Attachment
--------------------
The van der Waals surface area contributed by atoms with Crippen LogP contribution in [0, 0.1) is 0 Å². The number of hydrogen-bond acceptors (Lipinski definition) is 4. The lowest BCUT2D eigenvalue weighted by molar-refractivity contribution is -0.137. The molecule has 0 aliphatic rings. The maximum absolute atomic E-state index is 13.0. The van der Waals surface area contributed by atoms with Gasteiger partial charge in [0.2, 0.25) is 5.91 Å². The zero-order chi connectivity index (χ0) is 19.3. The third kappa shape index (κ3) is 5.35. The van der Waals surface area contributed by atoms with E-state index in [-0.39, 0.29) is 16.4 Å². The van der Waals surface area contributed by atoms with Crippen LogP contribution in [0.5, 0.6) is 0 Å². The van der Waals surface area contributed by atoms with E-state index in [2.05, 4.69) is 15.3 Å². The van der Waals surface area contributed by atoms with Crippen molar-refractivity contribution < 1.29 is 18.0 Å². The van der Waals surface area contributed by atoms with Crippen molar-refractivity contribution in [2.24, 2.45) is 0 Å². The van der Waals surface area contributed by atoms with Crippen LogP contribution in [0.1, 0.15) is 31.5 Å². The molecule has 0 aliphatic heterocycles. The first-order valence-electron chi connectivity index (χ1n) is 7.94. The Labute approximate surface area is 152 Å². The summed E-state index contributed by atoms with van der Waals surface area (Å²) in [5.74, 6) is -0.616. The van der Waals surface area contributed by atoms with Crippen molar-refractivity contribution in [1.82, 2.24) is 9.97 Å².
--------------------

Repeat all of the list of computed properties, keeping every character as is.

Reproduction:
The van der Waals surface area contributed by atoms with Crippen LogP contribution in [0, 0.1) is 0 Å². The number of hydrogen-bond acceptors (Lipinski definition) is 4. The lowest BCUT2D eigenvalue weighted by molar-refractivity contribution is -0.137. The molecule has 0 aliphatic rings. The maximum absolute atomic E-state index is 13.0. The van der Waals surface area contributed by atoms with Gasteiger partial charge in [0.2, 0.25) is 5.91 Å². The zero-order chi connectivity index (χ0) is 19.3. The third kappa shape index (κ3) is 5.35. The van der Waals surface area contributed by atoms with E-state index in [-0.39, 0.29) is 16.4 Å². The van der Waals surface area contributed by atoms with Crippen LogP contribution in [0.5, 0.6) is 0 Å². The van der Waals surface area contributed by atoms with E-state index in [2.05, 4.69) is 15.3 Å². The van der Waals surface area contributed by atoms with Crippen molar-refractivity contribution < 1.29 is 18.0 Å². The van der Waals surface area contributed by atoms with Crippen molar-refractivity contribution in [2.24, 2.45) is 0 Å². The van der Waals surface area contributed by atoms with Crippen LogP contribution in [0.1, 0.15) is 31.5 Å². The molecule has 0 aliphatic heterocycles. The first-order valence-electron chi connectivity index (χ1n) is 7.94. The Labute approximate surface area is 152 Å². The summed E-state index contributed by atoms with van der Waals surface area (Å²) in [5.74, 6) is -0.616. The van der Waals surface area contributed by atoms with Crippen molar-refractivity contribution in [1.82, 2.24) is 9.97 Å².